Aside from the pinned-up hairdos, there was little to clue you in to Thea Bregazzi and Justin Thornton's inspirational starting point of Virginia Woolf. "She was such a strong woman in her time," Bregazzi said after the show. "But like Orlando, we wanted to time-travel a bit and modernize it." That meant whizzing everything through a computer. To wit: the slick, pixelated print they used liberally throughout had a previous life as a proper romantic floral before its digital makeover.
On the face of it, this was their most girly collection to date, what with all those traditional feminine hallmarks like white lace, ruffles, and colors like lemon yellow and birthday-cake pink. Still, this pair never serves anything straight-up. Their signature cuts maintain a subversive elegance, even with prim fagoted ruffles edging a waistline and cuffs, or on Bloomsbury-era Peter Pan collars. But compared to seasons past, where they've explored deconstructing dresses and skirts and cleverly collaging them back together, these silhouettes were relatively streamlined. That idea hasn't entirely run its course, but it's quieter now—and even more sophisticated.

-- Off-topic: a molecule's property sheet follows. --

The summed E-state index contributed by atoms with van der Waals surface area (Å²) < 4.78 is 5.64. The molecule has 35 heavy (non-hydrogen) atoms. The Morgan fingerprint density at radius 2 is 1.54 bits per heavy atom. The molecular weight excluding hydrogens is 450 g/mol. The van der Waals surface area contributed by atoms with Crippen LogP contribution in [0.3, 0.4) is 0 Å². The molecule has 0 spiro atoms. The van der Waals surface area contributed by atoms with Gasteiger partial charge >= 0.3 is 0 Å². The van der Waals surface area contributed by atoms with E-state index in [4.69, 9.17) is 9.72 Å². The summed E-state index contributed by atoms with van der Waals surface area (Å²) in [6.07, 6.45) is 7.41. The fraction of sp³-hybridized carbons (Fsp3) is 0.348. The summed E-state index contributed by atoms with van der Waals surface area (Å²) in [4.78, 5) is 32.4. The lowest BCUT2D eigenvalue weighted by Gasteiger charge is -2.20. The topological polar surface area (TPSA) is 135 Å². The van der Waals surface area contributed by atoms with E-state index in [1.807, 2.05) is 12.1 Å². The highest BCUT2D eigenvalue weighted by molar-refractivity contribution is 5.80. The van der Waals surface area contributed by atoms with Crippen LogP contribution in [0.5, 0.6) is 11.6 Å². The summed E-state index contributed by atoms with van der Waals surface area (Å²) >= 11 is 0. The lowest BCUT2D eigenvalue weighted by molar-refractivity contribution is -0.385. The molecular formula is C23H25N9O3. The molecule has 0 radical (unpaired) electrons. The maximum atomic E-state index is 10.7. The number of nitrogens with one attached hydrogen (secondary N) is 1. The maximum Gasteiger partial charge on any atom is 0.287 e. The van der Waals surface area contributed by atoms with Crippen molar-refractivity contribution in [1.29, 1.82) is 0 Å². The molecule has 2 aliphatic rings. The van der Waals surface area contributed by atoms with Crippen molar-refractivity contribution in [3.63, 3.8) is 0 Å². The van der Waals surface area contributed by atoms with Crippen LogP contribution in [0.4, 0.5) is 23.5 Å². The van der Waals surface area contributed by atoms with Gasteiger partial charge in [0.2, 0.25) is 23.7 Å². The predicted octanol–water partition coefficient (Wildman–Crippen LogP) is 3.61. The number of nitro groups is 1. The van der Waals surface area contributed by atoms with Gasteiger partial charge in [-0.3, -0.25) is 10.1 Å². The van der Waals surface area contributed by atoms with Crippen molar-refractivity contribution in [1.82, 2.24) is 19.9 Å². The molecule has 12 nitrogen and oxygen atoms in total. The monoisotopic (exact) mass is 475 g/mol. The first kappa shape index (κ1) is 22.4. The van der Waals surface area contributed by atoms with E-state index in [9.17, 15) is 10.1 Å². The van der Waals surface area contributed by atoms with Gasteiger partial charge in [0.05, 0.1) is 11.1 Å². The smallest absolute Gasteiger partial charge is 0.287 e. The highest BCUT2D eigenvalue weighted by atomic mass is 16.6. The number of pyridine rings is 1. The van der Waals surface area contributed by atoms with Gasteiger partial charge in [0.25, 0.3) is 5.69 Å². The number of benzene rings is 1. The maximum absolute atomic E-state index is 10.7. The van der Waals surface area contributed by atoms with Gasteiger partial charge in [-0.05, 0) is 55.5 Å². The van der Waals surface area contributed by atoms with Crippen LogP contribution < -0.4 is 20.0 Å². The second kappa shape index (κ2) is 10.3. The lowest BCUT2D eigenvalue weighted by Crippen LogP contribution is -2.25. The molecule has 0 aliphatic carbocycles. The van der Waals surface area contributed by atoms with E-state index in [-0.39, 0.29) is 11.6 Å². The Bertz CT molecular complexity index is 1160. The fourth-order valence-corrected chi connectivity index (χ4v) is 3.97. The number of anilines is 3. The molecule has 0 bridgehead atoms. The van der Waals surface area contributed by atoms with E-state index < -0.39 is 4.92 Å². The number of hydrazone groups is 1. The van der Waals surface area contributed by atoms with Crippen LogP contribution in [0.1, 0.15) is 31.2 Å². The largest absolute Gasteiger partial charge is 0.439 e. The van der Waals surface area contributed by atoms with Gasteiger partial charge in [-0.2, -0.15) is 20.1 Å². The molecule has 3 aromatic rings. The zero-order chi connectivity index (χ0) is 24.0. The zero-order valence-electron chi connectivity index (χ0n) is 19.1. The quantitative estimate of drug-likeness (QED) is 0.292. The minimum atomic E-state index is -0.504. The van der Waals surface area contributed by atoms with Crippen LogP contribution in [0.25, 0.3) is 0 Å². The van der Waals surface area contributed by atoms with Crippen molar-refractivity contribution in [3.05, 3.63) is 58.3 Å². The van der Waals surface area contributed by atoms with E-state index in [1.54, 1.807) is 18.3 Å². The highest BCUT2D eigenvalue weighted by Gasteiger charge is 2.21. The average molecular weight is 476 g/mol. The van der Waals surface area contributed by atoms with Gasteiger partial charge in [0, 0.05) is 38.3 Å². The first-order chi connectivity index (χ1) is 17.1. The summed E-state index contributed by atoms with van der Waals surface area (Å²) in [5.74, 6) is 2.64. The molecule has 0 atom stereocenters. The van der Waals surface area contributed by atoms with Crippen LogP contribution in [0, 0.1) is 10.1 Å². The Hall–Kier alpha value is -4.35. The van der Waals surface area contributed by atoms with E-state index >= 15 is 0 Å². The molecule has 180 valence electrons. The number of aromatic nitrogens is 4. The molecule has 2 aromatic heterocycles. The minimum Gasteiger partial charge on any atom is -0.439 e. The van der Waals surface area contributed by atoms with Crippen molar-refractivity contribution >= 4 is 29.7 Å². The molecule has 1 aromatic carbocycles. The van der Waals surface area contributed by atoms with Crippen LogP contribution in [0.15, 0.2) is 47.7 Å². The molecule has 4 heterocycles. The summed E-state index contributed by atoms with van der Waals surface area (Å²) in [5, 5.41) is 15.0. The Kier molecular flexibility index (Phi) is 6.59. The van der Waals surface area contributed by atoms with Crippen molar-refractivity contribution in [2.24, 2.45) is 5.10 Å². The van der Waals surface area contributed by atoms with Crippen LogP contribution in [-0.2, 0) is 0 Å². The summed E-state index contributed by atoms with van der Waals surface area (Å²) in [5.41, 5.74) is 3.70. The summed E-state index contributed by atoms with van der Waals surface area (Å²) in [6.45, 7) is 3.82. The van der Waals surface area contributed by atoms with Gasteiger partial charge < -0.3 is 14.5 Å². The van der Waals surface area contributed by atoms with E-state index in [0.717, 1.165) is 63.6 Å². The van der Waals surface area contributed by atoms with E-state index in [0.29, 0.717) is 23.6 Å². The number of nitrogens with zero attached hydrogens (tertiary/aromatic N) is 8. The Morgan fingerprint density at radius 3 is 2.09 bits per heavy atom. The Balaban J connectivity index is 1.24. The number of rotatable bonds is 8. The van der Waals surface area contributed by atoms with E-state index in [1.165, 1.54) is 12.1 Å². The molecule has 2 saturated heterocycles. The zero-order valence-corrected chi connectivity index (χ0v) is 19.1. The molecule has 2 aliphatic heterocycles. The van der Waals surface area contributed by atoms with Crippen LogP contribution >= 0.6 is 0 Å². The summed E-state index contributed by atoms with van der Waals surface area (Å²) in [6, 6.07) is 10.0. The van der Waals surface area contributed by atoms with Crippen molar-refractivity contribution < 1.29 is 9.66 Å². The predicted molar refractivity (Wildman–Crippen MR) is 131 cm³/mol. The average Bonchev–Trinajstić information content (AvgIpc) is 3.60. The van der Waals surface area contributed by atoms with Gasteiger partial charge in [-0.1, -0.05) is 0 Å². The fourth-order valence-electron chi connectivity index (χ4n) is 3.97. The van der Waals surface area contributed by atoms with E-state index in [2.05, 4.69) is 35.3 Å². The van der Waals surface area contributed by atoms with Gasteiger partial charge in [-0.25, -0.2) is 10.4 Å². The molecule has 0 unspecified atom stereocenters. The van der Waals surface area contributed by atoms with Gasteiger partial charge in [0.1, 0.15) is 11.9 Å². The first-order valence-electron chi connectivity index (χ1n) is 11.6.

As the show progressed, things darkened. Preen is a fashion-loving professional woman's go-to, and pink can read wrong in a board meeting. In crept the black, and a great pen-and-ink floral, a beautiful and more subtle motif than some we've seen this week. Backstage, the models made a point to gush compliments before scooting off, and retailers lined up to do the same. Another strong show from the duo begs the question: Why don't you see Preen everywhere?
Spring 2012 Ready-to-Wear
Preen by Thornton Bregazzi
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